On the sidelines of a NATO summit in Brussels in July, the allies agreed to start spending two percent of their GDP by 2024, with Trump pointing out that he was convinced that they would increase defence expenditures in line with their commitments.

At the same time, the US president suggested raising the military spending commitment up to four percent of GDP – that proposal, however, failed to find support.

January 15, 2019 Posted by | Militarism, Russophobia | , | Leave a comment

US atomic bomb and missile tests crowded them onto Ebeye. Now their former Marshall Islands paradise is “the Slum of the Pacific.”

Photo by Vlad Sokhin shows North Camp, one of the most populated areas on Ebeye. Ebeye is the second most densely populated city in the world, home to at least 15,000.
By Vlad Sokhin | Beyond Nuclear International | November 25, 2018

The tiny island of Ebeye in Kwajalein Atoll, Marshall Islands, has a total area of 0.36 square kilometres and is home to over 15,000 people, most of whom were moved there from nearby islands because of a US Army missile range-testing program that was launched in the late 1940s. Overcrowding, poverty, outbreaks of infectious diseases and a high level of unemployment has led some to refer to Ebeye as the ‘ghetto of the Pacific’. Until the 1940s, the island’s population was negligible. During the Second World War, Japan occupied the Marshall Islands and moved some 1,000 settlers there and when the US captured the islands in 1944, a new naval base and the movement of people from other parts of the Atoll rapidly augmented Ebeye’s population.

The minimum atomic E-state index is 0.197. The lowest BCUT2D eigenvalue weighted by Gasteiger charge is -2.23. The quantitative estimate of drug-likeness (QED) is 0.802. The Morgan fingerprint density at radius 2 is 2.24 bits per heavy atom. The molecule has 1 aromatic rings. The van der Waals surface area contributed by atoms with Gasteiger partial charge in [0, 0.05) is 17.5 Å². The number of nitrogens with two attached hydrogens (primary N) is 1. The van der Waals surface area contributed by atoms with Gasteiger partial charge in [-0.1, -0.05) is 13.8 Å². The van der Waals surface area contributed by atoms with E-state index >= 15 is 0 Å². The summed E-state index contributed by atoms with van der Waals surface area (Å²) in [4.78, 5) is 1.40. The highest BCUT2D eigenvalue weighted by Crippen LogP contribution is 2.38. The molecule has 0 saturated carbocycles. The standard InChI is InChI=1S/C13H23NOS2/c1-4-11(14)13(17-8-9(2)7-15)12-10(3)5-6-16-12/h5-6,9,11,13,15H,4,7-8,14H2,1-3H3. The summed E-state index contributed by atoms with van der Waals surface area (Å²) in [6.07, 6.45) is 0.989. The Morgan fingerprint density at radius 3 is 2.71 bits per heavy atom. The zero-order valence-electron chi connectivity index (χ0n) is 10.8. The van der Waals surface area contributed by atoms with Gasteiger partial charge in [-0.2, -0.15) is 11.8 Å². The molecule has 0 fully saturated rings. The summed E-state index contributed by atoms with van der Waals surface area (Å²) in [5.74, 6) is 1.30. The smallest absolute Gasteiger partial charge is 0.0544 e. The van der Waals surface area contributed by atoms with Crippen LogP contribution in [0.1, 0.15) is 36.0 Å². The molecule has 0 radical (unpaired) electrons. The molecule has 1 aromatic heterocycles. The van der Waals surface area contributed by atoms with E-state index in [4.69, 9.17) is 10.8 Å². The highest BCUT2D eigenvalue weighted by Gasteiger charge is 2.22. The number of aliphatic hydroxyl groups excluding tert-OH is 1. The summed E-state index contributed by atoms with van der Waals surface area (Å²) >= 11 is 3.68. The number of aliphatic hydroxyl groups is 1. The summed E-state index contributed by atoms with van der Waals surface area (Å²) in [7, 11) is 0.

In preparation for ‘Operation Crossroads’, an extensive missile testing programme that would eventually comprise 67 blasts, the US military decided to move all non-US personnel from around the Kwajalein Atoll onto Ebeye, which lies around five kilometres north of Kwajalein Island, the largest in the Atoll. On 1 March 1954, under the code name of ‘Castle Bravo’, the US military detonated a dry fuel hydrogen bomb on Bikini Atoll, in the north of the island chain, which was to be the most powerful nuclear device ever exploded by the United States. Though the Bikini Islanders had been persuaded to relocate to a neighbouring island in 1946, where they had suffered shortages and malnutrition, members of other nearby communities on Rongelap island were not evacuated until 3 days after the blast, causing many to suffer the effects of radiation sickness and birth defects.